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Todd Dills

A night in jail on account of an unloaded pistol in the truck

| February 21, 2017

For the last few weeks in the off time I’ve been slowly getting through Texas-based former household-goods-hauling owner-operator Fred Afflerbach’s new novel, a follow-up/sequel to Afflerbach’s excellent 2012 Roll On book. (The new book’s called The Bison & the Butterfly, available via this link, but more on that later.) I talked a bit with Afflerbach last week, during the round of stories from the February issue cover feature about the state-to-state patchwork of gun laws and carrying for personal protection, among other related issues.

Afflerbach lauded the feature, and also shared a couple anecdotes that illustrate the long run of the parking issues truckers have on the road and how stiff some state and local enforcement departments can be on firearms.


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Back around 1980, when the former owner-operator was hauling household goods all around the country in one of a couple Peterbilt 362 cabovers he owned (in addition to his first truck, a GMC Astro), a personal friend had given him a pistol worried about his safety after hearing about some of the operator’s run-ins with unsavory types out on the road. (He shared one of those, too, brought back to mind after reading the “Danger Zone” story: A late-night encounter in a mostly-empty motel parking lot with ample truck spaces, in rural Georgia, where Afflerbach had briefly parked for some shut-eye in lieu of any other options, a familiar situation even today, of course. The motel owner banged on his truck’s door to wake him. “You pay me,” he was saying, as Afflerbach struggled awake and exited the truck. “Then he pulls a gun,” Afflerbach said, after which he was happy to leave. He went about two blocks to a service station where there was a policeman. He told the cop what happened. “You just need to hit the road, driver,” he said.)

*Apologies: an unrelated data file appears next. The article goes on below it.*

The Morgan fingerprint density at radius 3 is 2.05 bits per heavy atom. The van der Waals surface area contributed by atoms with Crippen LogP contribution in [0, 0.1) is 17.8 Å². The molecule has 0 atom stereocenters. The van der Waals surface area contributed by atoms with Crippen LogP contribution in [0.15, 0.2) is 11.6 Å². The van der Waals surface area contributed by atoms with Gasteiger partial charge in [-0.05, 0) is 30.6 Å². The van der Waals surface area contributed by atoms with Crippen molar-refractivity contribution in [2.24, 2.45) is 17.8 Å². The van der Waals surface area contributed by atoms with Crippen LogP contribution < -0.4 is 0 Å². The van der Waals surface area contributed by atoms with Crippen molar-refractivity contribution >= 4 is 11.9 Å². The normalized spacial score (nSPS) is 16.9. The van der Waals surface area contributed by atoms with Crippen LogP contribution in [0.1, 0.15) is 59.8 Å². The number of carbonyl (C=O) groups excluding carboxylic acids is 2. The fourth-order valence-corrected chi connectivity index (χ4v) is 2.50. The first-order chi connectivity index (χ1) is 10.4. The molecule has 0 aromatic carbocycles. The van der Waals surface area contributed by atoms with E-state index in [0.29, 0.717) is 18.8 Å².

“At the time,” Afflerbach said, “Massachusetts had a one-year mandatory minimum sentence for anyone bringing a firearm into the state” — the minimum sentence applied to anyone carrying a gun without the proper state-issued licence, and “it made no difference if the gun were loaded, unloaded, in the open or concealed,” notes this brief history of firearm laws in Massachusetts. “Carrying was a felony.”

Afflerbach had essentially put the pistol, unloaded, in the truck with him and more or less forgotten about it when he crossed into Mass. to deliver a load. After getting “caught in a speed trap,” he says, and stopped, he was arrested and “spent the night in jail” on account of the firearm, before the whole thing was eventually thrown out later in court.

“I never even fired that pistol,” he says, “never loaded it or anything. I knew nothing about that law until I was crossing the state line.”


Got an in-cab carry-related story you’d like to share? If you’re reading on a smartphone, tap the image to call and leave us a message to weigh in with your story. We’ll round up responses in a special mailbag podcast. Alternately, drop a comment below. If you’re on a desktop, call 530-408-6423. Make sure to tell us your name and state of residence.

A couple other voices via the Overdrive’s Trucking Pro LinkedIn group:
Tommy Wade: “Since liability is the reason why transportation companies don’t want firearms in their equipment, then let’s make the transportation company, shipper and receiver liable for the safety of their drivers. Some shippers and receivers will keep a driver at the docks for hours, and when the driver is loaded and out of hours to run, they kick them onto the street. The trucking company has the attitude of ‘sorry about your bad luck,’ but we will not give you permission to run illegal because of the liability if you have a wreck. Now the driver is forced to park on the street or run illegal and face termination by the company for running an illegal log.”

Christian Youse agreed, but added that “I understand why no one wants truckers to cary. The solution to your bad apples in secure locations with a weapon: don’t hire bad apples, make them go through all the screening necessary and have strict policies and fines affecting dispatchers and anyone else related to where the non-qualified drivers are allowed to go — or simply don’t hire them. Work with the [state and federal government] on getting drivers aproved case by case.”

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